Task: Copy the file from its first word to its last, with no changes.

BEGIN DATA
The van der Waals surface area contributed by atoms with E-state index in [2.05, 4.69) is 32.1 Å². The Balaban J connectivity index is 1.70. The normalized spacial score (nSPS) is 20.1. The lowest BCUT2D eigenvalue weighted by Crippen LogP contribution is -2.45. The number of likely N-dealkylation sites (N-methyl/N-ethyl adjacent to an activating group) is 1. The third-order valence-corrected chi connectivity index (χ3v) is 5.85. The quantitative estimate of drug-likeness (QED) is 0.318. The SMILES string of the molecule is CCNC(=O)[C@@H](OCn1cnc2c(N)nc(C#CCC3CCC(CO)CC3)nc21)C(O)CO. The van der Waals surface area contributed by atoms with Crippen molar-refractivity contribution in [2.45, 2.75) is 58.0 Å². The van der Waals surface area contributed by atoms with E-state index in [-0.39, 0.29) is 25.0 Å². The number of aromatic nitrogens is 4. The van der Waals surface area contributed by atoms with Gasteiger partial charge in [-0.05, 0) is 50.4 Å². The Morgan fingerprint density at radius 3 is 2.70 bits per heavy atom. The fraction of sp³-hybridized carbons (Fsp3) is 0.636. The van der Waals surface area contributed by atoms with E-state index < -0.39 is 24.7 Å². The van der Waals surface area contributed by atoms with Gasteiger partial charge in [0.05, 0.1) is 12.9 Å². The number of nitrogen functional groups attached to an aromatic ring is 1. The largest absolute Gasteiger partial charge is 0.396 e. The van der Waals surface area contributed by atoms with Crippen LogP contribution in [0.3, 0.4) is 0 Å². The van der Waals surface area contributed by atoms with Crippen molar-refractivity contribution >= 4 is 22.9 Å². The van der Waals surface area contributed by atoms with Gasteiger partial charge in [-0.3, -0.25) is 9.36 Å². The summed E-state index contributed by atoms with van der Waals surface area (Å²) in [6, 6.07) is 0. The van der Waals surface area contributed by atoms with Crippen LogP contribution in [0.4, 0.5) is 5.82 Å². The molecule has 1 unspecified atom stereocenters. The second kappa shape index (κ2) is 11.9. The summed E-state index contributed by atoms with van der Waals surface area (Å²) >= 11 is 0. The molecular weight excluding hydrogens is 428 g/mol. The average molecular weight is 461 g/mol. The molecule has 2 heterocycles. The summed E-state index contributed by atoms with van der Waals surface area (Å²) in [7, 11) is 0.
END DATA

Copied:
The van der Waals surface area contributed by atoms with E-state index in [2.05, 4.69) is 32.1 Å². The Balaban J connectivity index is 1.70. The normalized spacial score (nSPS) is 20.1. The lowest BCUT2D eigenvalue weighted by Crippen LogP contribution is -2.45. The number of likely N-dealkylation sites (N-methyl/N-ethyl adjacent to an activating group) is 1. The third-order valence-corrected chi connectivity index (χ3v) is 5.85. The quantitative estimate of drug-likeness (QED) is 0.318. The SMILES string of the molecule is CCNC(=O)[C@@H](OCn1cnc2c(N)nc(C#CCC3CCC(CO)CC3)nc21)C(O)CO. The van der Waals surface area contributed by atoms with Crippen molar-refractivity contribution in [2.45, 2.75) is 58.0 Å². The van der Waals surface area contributed by atoms with E-state index in [-0.39, 0.29) is 25.0 Å². The number of aromatic nitrogens is 4. The van der Waals surface area contributed by atoms with Gasteiger partial charge in [-0.05, 0) is 50.4 Å². The Morgan fingerprint density at radius 3 is 2.70 bits per heavy atom. The fraction of sp³-hybridized carbons (Fsp3) is 0.636. The van der Waals surface area contributed by atoms with E-state index < -0.39 is 24.7 Å². The van der Waals surface area contributed by atoms with Gasteiger partial charge in [0.05, 0.1) is 12.9 Å². The number of nitrogen functional groups attached to an aromatic ring is 1. The largest absolute Gasteiger partial charge is 0.396 e. The van der Waals surface area contributed by atoms with Crippen LogP contribution in [0.3, 0.4) is 0 Å². The van der Waals surface area contributed by atoms with Crippen molar-refractivity contribution >= 4 is 22.9 Å². The van der Waals surface area contributed by atoms with Gasteiger partial charge in [-0.3, -0.25) is 9.36 Å². The summed E-state index contributed by atoms with van der Waals surface area (Å²) in [6, 6.07) is 0. The van der Waals surface area contributed by atoms with Crippen LogP contribution in [0.4, 0.5) is 5.82 Å². The molecule has 1 unspecified atom stereocenters. The second kappa shape index (κ2) is 11.9. The summed E-state index contributed by atoms with van der Waals surface area (Å²) >= 11 is 0. The molecular weight excluding hydrogens is 428 g/mol. The average molecular weight is 461 g/mol. The molecule has 2 heterocycles. The summed E-state index contributed by atoms with van der Waals surface area (Å²) in [7, 11) is 0.